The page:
Most of the vintage race weekends that we attend are quite an occasion. The paddocks swarm with spectators and large car haulers line the numerous rows of work areas. The weekends feel surreal, with legendary drivers running in and out of the pits, piloting prototype cars that managed to escape an almost certain destiny in museums. However, this weekend was different. I set out early Saturday morning on unusually wet highways. The abnormal winter weather pushed another large storm through Southern California the night before, washing mudslides across my route up the 5 on my way out to the desert. Skepticism loomed as I slowly made my way through the storm's wake, but I had heard rumblings of an Alfa Romeo gathering at the end of the rainbow, so I continued on.
Fortunately, the terra wall that surrounds Los Angeles held the storm at bay, so the skies began to clear as I drove down the far side of the San Gabriel mountains and into the desert. Willow Springs Raceway sits along a line of mountains, amidst old mining sites. The 600 acre property has earned itself California's recognition as a historical site with racing history dating all the way back to 1953. The course, which has remained unchanged since it's inception, has played a role in the stories of many racers, and it continues to offer a motorsport retreat to eager enthusiasts to this day. On this particular weekend, the run groups had been reserved for some of Italy's finest. The Alfa Romeo Owners of Southern California (AROSC) had made the trek out to Willow for a memorial race to honor Alan Ward, an AROSC member who shared a love for competition.
Like any classic car club, the AROSC has its fair share of wine tours, dinners, and weekend cruises, but they are also insistent in carrying on the century-old tradition of racing Alfa Romeos. I arrived that morning to find a humble, quiet paddock. A few guys wrenched on their alfas between runs while a crowd gathered around the row of Giulias. Many of the racers had driven to the track in their entry vehicle while others towed them in on small trailers behind the family grocery getter. Aside from a group of track workers, the competitors had the paddock all to themselves. With the crackling sound of lap times being rattled off on an old loud speaker in the distance and the guttural cough of carburetors as the 2 Liters springing to life for the next run, the atmosphere took on the feel of decades past. I imagine this is the form that vintage sports car racing has existed in for years, with privateers setting out to simply enjoy their old race cars in between work weeks. Free of any extravagance and with humble means that one could relate to, the weekend felt relaxing and reinvigorating. As the racers took the grid, I wandered to the end of the straight to watch from the bleachers.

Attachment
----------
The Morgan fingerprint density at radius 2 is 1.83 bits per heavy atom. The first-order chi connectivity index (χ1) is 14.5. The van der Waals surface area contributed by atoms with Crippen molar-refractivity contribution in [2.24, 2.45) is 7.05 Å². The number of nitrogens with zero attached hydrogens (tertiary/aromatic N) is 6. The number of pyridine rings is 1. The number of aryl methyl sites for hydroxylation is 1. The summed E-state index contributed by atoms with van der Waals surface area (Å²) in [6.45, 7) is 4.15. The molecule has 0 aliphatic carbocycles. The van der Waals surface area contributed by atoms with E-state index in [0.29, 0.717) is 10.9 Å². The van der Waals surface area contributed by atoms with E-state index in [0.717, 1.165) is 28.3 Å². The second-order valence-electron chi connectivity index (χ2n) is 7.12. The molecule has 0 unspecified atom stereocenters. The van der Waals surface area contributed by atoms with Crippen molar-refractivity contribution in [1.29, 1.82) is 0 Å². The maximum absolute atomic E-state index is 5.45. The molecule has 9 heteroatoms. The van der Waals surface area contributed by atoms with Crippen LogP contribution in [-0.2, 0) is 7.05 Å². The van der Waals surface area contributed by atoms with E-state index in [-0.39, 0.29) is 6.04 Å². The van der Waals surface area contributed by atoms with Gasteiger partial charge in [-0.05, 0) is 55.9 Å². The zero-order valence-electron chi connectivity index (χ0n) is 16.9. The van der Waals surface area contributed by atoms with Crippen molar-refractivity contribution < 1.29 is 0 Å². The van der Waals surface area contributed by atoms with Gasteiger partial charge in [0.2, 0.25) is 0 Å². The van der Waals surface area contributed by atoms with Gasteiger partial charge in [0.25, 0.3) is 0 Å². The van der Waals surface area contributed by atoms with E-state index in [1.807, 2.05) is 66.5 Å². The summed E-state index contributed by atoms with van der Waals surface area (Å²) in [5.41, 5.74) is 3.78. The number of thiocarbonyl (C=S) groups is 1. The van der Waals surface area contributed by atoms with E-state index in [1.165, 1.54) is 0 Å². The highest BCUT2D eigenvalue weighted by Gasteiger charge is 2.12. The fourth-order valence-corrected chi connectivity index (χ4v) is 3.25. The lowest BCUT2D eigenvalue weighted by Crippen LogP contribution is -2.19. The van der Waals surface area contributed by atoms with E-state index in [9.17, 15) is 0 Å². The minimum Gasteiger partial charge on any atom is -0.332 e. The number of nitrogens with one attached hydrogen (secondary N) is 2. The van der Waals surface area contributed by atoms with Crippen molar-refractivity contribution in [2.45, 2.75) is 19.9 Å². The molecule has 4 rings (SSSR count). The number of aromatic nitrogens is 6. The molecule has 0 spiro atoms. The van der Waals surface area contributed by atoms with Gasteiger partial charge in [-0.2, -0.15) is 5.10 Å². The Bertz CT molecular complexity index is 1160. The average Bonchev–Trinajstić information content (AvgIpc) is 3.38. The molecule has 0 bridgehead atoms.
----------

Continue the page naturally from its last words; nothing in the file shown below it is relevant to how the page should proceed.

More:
With the practice runs under their belt, it was time for the main attraction, a battle for bragging rights around one of the fastest tracks in the country. From the classic lines of a Giulietta to the modern curves of the brand's new 4C, the group was a diverse collection of Alfa Romeo's rich history in competition. At the front of the pack, the Rimicci brothers fought for first place around each turn. Having fun with a long standing sibling rivalry, clad in a matching yellow and red livery, the two were neck and neck, but Frabizio seemed to just have a little extra oomph in the straights that gave him a trophy that we're sure he'll playfully hold over his brother Anthony's head until the next time they meet on the track. Just behind them, club members swapped positions with familiar competition, diving into the left turn that follows a long stint down the main straight. The course carried the cars up the hill before descending down, preparing them for another high-speed run past the timing tower. Before long, the crew had made the way around their last lap and as the checkered flag waved over a successful day at the track, the paddock turned to a gathering place for stories and competitive ribbing. Hand gestures illustrated the varying apex techniques between friends and talk continued around the cooling of open engine bays. The club had come together to celebrate the life of a fellow Alfa racer, and a day spent at wide open throttle amongst friends was the perfect tribute. I made my way home, inspired by the camaraderie and the relaxed nature of AROSC's race events. With the first race of the season now under my belt, I'm already itching for more.